Can, Trump, Tree

This is the 195th post in my series that explores the most-used words in the top stories shared among Environmental Historians and Environmental Humanities scholars on Twitter each week.  Here are the top articles among environmental historians and humanities scholars this past week (November 16, 2020 – November 22, 2020): Monday: “Knowledge, Indigenous, Google” by […]

Knowledge, Indigenous, Google

This is the 194th post in my series that explores the most-used words in the top stories shared among Environmental Historians and Environmental Humanities scholars on Twitter each week.  Here are the top articles among environmental historians and humanities scholars this past week (November 9, 2020 – November 15, 2020): Monday: “Walden Quotes – Lessons […]

The Precarity That Binds Us

This post originally appeared on the Network in Canadian History and Environment (NiCHE) as the second in a series asking how the COVID-19 pandemic has affected, or might affect, research, writing, and scholarly work in the environmental humanities. I don’t have access to a university library. I have no idea when I will be able to go […]

May, Will, Biden

This is the 166th post in my series that explores the most-used words in the top stories shared among Environmental Historians and Environmental Humanities scholars on Twitter each week.  Here are the top articles among environmental historians and humanities scholars this past week (April 27, 2020 – May 3, 2020): https://twitter.com/postcolsandwich/status/1254785402449227786 Monday: “National Archives makes […]

Said, Like, Research

This is the 149th post in my series that explores the most-used words in the top stories shared among Environmental Historians and Environmental Humanities scholars on Twitter each week. Here are the top articles among environmental historians and humanities scholars this past week (December 30, 2019 – January 5, 2020): You know, there's no such […]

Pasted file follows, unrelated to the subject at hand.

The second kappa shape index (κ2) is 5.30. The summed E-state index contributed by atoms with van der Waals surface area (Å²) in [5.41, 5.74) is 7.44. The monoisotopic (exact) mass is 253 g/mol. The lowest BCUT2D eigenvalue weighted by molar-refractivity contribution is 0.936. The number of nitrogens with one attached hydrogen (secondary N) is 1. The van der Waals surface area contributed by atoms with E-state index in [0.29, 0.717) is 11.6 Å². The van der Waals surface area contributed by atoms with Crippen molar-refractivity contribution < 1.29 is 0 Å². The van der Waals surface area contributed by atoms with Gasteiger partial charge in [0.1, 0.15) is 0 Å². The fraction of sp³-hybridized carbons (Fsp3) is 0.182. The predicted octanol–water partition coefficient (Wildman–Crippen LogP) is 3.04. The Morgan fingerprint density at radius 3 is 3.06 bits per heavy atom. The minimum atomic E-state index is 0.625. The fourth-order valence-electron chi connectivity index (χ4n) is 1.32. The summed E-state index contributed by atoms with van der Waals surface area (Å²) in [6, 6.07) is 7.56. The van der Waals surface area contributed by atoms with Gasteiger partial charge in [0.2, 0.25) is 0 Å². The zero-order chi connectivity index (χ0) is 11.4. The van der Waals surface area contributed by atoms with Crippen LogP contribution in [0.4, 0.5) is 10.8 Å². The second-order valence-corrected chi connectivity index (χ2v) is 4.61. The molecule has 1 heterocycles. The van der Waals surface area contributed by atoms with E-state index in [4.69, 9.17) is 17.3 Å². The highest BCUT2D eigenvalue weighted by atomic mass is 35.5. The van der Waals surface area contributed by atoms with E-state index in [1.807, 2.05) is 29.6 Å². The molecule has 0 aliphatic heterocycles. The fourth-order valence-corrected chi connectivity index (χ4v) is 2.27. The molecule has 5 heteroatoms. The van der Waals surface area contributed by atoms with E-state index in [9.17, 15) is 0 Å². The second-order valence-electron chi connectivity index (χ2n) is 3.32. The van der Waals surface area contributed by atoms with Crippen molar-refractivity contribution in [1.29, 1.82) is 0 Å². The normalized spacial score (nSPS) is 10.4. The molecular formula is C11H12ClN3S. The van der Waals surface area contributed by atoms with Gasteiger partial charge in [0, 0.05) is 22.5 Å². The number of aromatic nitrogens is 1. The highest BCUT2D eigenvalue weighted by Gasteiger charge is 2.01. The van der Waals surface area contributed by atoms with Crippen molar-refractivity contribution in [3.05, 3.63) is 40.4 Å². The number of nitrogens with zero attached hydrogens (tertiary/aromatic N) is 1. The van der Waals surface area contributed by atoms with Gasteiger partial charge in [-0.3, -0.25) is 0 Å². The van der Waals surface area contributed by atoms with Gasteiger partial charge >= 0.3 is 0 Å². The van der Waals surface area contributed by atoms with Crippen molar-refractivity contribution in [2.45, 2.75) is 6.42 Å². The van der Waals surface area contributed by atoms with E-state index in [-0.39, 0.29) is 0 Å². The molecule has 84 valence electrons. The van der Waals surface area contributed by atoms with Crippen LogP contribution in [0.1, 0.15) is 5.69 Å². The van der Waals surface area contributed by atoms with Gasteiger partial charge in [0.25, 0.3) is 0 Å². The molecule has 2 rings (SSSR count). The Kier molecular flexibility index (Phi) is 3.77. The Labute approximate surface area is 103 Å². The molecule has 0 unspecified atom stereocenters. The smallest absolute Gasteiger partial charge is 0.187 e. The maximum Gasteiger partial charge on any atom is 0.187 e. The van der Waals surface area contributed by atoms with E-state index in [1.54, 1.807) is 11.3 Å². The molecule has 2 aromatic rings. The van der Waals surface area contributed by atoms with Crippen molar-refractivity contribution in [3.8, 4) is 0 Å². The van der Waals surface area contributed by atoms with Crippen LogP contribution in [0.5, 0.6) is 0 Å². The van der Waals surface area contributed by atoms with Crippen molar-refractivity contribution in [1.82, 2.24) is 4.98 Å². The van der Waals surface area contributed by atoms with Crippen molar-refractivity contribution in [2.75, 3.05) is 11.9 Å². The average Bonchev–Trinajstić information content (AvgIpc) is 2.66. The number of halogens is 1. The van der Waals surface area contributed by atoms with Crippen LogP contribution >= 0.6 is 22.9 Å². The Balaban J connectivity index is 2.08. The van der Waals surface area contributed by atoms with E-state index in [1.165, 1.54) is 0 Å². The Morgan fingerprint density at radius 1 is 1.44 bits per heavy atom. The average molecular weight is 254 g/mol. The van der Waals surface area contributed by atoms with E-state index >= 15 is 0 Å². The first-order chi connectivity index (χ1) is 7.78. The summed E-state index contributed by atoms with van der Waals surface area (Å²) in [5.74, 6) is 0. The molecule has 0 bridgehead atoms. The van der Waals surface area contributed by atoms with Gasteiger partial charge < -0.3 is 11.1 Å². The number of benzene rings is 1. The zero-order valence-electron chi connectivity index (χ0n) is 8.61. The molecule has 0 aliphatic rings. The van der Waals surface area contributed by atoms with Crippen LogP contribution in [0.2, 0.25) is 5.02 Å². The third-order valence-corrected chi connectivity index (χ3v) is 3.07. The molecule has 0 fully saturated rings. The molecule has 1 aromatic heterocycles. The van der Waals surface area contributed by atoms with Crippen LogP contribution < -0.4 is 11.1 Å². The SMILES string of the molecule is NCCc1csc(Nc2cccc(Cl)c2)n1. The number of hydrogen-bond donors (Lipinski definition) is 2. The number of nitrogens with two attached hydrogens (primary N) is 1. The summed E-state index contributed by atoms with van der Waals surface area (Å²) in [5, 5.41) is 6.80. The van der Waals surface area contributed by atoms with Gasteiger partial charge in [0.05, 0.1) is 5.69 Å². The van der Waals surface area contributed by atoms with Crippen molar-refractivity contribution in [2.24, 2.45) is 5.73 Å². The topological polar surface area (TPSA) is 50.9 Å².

People, Mercury, Can

This is the twenty-sixth post in my series that explores the most-used words in the top stories shared amongst Environmental Historians and Environmental Humanities scholars on Twitter each week. Here are the top articles amongst environmental historians and humanities scholars this past week (August 21 – August 27, 2017): Here she details how intersectionality can help […]

Google, Canadian, New

This is the sixth post in my series that explores the most-used words in the top stories shared amongst Environmental Historians and Environmental Humanities scholars on Twitter each week. Here are the top articles amongst environmental historians and humanities scholars this past week (April 10-April 16, 2017): Monday: “Is That Skeleton Gay? The Problem With Projecting […]

Visualizing a Park System: Creating an Interactive Timeline

One of the most challenging aspects of my dissertation is figuring out how to analyze the development of four different park systems (Pennsylvania, Idaho, Ontario, and Alberta) over a period of about one hundred years. The sources tend to blur together in my mind, making analysis nearly impossible. I am a visual learner, and about […]

Bittersweet Sounds of Home

One of the bittersweet parts of my dissertation research is that I’m continuously reminded of or encountering things that remind me of my childhood homeland: Northwestern Pennsylvania, namely Cook Forest State Park and the forests of the region. I stumbled on this video today. Ignoring the narrator, I closed my eyes and took in the […]

Sunshine and Frustration: Reflections on the Joys and Challenges of a Large-Scale, Transnational Dissertation

Note: This blog post originally appeared on AHA Today.    “Sorry, We’re Closed,” read the sign on the door of the small Albertan museum I had traveled hours to get to and planned to conduct research at last Monday. I sighed, “What now?” I thought to myself as I climbed back into my car … I think it is […]